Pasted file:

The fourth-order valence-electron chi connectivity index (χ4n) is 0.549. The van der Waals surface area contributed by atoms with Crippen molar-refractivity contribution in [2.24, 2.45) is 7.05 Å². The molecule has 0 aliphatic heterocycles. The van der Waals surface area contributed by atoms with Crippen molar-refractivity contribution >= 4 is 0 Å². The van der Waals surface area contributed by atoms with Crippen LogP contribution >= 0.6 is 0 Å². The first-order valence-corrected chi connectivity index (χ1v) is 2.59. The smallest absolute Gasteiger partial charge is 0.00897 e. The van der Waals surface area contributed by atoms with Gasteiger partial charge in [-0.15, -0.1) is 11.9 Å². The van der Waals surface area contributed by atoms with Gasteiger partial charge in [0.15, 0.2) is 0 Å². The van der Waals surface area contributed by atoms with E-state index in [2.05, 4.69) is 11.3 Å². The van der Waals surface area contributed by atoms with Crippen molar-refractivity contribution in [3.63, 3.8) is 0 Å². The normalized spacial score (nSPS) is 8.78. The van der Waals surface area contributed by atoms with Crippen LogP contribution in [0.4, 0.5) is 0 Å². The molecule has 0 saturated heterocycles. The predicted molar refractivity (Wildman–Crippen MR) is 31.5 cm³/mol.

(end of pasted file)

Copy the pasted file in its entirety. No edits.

The fourth-order valence-electron chi connectivity index (χ4n) is 0.549. The van der Waals surface area contributed by atoms with Crippen molar-refractivity contribution in [2.24, 2.45) is 7.05 Å². The molecule has 0 aliphatic heterocycles. The van der Waals surface area contributed by atoms with Crippen molar-refractivity contribution >= 4 is 0 Å². The van der Waals surface area contributed by atoms with Crippen LogP contribution >= 0.6 is 0 Å². The first-order valence-corrected chi connectivity index (χ1v) is 2.59. The smallest absolute Gasteiger partial charge is 0.00897 e. The van der Waals surface area contributed by atoms with Gasteiger partial charge in [-0.15, -0.1) is 11.9 Å². The van der Waals surface area contributed by atoms with Gasteiger partial charge in [0.15, 0.2) is 0 Å². The van der Waals surface area contributed by atoms with E-state index in [2.05, 4.69) is 11.3 Å². The van der Waals surface area contributed by atoms with Crippen molar-refractivity contribution in [3.63, 3.8) is 0 Å². The normalized spacial score (nSPS) is 8.78. The van der Waals surface area contributed by atoms with Crippen LogP contribution in [0.4, 0.5) is 0 Å². The molecule has 0 saturated heterocycles. The predicted molar refractivity (Wildman–Crippen MR) is 31.5 cm³/mol.